MacCallum More Museum & Gardens
Remains of Stoneland Plantation & nearby Civil War Trails marker for Christiansville at Butler Memorial Library
*National Register of Historic Places
603 Hudgins St., Chase City, VA 23924
(434) 372-0502

Monday - Friday: 10:00 am - 5:00 pm
Saturday: 10:00 am - 1:00 pm
Sunday: Closed
Major Holidays: Closed (unless otherwise posted)
Gardens open Daily for self-guided tour.

Fees: Yes. Please contact the MacCallum More office for admission fees, event information, rental information, meetings, educational classes, and group tours. Gardens will be closed for private functions and weddings. The Civil War Trails marker for Christiansville is located at the nearby Butler Memorial Library, 515 N. Marshall Street, Chase City.
In the heart of Chase City are approximately six acres of formal gardens, fountains, and beautiful statuary, including a 1st-century Roman bust, nestled in a woodland setting among 8,000 boxwoods--many from old homes in Southside Virginia, native dogwoods, and azaleas.

The museum houses several permanent exhibits. The Arthur Robertson Exhibit contains Indian artifacts dated approximately 9500BC-1600AD; The Thyne Institute Exhibit tells the story of an African American boarding school established in 1876; and The Mecklenburg Hotel Exhibit contains memorabilia from the hotel, built in 1903, famous for its curative waters. The cabinet in the front hall houses local memorabilia and is from Elam's Jewelry Store, a long time business in Chase City. The newest exhibit details the founding of Estes Express Lines in Chase City in the 1930s and follows its growth to the present day.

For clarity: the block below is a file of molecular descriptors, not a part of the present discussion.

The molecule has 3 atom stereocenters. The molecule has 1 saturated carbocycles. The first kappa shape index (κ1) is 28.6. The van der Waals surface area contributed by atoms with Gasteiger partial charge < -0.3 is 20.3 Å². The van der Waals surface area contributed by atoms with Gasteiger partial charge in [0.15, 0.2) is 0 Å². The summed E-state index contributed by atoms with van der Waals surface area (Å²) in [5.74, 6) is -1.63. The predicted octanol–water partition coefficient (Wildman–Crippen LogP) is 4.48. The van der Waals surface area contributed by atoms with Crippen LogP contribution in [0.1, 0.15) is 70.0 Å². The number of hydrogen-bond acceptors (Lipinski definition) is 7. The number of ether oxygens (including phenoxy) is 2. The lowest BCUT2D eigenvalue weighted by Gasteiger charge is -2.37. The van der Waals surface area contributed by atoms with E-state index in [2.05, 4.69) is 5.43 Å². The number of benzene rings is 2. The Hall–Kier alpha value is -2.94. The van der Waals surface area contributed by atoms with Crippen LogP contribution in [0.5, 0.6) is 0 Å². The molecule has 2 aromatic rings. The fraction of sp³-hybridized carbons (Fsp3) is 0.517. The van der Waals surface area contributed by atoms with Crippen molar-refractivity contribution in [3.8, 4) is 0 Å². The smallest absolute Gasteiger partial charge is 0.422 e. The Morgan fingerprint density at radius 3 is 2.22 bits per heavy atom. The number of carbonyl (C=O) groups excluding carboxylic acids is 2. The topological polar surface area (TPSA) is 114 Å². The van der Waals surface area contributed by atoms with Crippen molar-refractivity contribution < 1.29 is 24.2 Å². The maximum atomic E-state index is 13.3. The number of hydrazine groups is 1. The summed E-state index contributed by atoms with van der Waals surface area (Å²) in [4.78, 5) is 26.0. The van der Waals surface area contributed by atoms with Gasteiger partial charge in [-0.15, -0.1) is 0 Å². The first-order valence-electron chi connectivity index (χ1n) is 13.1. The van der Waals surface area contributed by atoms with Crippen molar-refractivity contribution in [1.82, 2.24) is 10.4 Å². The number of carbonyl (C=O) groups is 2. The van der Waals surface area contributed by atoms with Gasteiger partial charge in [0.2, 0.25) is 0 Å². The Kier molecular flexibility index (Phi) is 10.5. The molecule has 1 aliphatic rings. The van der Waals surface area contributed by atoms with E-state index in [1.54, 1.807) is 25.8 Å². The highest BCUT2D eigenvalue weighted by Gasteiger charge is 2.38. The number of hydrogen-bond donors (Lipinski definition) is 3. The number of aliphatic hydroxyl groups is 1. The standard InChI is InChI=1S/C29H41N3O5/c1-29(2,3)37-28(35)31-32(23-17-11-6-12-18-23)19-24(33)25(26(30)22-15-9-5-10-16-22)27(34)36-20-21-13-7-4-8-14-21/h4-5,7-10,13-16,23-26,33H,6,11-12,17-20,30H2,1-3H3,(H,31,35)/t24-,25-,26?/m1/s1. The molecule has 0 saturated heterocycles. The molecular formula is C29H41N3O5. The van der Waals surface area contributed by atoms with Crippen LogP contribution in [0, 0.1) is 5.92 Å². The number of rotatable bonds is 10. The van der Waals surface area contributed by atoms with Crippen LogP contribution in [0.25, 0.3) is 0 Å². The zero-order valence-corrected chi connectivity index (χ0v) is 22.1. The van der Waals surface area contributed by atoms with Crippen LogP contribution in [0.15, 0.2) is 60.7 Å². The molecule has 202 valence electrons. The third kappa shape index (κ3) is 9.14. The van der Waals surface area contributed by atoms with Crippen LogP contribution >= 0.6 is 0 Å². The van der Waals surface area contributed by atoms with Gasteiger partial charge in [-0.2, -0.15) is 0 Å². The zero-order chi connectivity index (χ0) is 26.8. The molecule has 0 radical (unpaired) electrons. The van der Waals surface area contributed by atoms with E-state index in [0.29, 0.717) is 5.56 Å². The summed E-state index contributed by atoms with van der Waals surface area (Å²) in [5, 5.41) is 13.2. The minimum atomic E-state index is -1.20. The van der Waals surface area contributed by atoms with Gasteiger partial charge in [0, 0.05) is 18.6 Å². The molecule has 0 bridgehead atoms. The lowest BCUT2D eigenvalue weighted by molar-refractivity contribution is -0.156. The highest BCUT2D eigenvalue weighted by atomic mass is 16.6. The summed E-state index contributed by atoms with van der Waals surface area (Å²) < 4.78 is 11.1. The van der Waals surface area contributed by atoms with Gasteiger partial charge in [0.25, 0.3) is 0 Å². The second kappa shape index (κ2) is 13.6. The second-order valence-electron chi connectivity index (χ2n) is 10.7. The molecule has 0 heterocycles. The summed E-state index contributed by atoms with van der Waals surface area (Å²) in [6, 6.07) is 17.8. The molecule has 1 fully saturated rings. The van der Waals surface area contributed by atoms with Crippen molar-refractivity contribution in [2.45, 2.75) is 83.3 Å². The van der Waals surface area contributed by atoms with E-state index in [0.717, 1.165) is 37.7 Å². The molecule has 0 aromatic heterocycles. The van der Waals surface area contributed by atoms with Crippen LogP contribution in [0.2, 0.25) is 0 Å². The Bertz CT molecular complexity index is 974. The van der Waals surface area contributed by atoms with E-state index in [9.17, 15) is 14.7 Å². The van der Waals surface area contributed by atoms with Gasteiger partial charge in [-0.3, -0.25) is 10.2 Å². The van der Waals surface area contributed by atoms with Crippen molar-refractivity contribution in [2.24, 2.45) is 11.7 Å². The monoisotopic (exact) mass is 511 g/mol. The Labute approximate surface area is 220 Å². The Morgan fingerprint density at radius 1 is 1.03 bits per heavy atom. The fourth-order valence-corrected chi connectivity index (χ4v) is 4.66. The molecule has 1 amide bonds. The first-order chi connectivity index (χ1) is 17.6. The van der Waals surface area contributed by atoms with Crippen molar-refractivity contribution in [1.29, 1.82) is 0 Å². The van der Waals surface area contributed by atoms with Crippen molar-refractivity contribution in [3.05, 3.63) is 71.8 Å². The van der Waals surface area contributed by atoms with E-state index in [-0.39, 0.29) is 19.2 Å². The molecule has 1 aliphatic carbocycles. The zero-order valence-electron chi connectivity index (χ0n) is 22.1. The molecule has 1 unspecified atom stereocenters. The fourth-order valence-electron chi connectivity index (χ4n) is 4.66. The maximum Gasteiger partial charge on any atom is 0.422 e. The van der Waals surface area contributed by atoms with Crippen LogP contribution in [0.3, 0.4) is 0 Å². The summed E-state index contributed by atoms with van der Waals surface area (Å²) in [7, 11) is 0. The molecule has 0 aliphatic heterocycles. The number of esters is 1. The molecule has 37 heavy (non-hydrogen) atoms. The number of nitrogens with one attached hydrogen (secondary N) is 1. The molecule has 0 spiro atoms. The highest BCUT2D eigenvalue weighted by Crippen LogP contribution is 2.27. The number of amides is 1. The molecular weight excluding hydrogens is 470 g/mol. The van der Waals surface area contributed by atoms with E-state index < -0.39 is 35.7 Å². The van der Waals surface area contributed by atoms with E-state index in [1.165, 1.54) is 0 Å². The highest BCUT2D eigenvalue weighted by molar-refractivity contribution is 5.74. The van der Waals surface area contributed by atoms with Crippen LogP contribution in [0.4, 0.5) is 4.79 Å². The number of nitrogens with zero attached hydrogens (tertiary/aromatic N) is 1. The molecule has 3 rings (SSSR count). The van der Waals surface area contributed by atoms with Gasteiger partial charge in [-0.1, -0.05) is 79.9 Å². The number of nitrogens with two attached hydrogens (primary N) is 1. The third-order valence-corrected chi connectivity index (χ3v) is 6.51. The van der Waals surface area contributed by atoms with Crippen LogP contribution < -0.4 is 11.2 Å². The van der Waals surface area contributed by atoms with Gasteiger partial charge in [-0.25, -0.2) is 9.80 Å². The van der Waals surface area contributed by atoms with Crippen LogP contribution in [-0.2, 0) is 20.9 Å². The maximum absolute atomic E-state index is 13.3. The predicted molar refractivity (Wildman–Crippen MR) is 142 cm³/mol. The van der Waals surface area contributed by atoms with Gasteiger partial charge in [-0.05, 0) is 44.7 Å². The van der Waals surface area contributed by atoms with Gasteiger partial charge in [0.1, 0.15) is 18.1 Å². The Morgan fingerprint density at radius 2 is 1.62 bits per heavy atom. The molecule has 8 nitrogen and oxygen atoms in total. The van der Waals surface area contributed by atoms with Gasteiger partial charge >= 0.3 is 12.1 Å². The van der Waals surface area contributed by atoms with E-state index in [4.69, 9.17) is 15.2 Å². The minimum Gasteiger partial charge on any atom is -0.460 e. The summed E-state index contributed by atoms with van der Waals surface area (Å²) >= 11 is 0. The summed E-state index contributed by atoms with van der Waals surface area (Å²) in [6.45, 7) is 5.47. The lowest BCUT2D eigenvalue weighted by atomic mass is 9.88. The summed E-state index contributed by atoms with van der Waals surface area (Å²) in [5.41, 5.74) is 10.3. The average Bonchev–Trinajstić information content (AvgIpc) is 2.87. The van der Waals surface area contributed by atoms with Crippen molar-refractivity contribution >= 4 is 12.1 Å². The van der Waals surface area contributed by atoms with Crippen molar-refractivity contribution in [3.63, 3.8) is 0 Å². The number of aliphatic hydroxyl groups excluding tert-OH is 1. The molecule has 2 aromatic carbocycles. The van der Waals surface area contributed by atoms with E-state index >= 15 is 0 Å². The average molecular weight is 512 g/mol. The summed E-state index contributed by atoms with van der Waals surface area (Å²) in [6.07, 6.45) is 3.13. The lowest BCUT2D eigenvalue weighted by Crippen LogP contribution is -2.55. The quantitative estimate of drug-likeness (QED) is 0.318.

The gardens are the result of at least four individuals--prominent landscape architect Charles Freeman Gillette (1886-1969), Lucy Morton Hudgins (1880-1964), her son William "Billy" H. Hudgins (1915-1986), and his nephew Howard Hudgins (1951-). The name, "MacCallum More", derives from Mrs. Hudgins' Scottish heritage. She is distantly related to the first Duke of Argyle, Archibald Campbell, and the seat of the head of the Campbell clan was called "MacCallum More". The gardens' impressive collection of worldwide artifacts is the result of tireless efforts by Billy Hudgins, Commander in the U.S. Navy and Naval Aide to President Truman and General Eisenhower as well as Admiral Robert B. Carney, Chief of Naval Operations (1953-1954). Hudgins collected artifacts from his extensive travels, having statues, fountains, gates, benches, urns, well heads and all sorts of other garden accessories shipped from various locations abroad.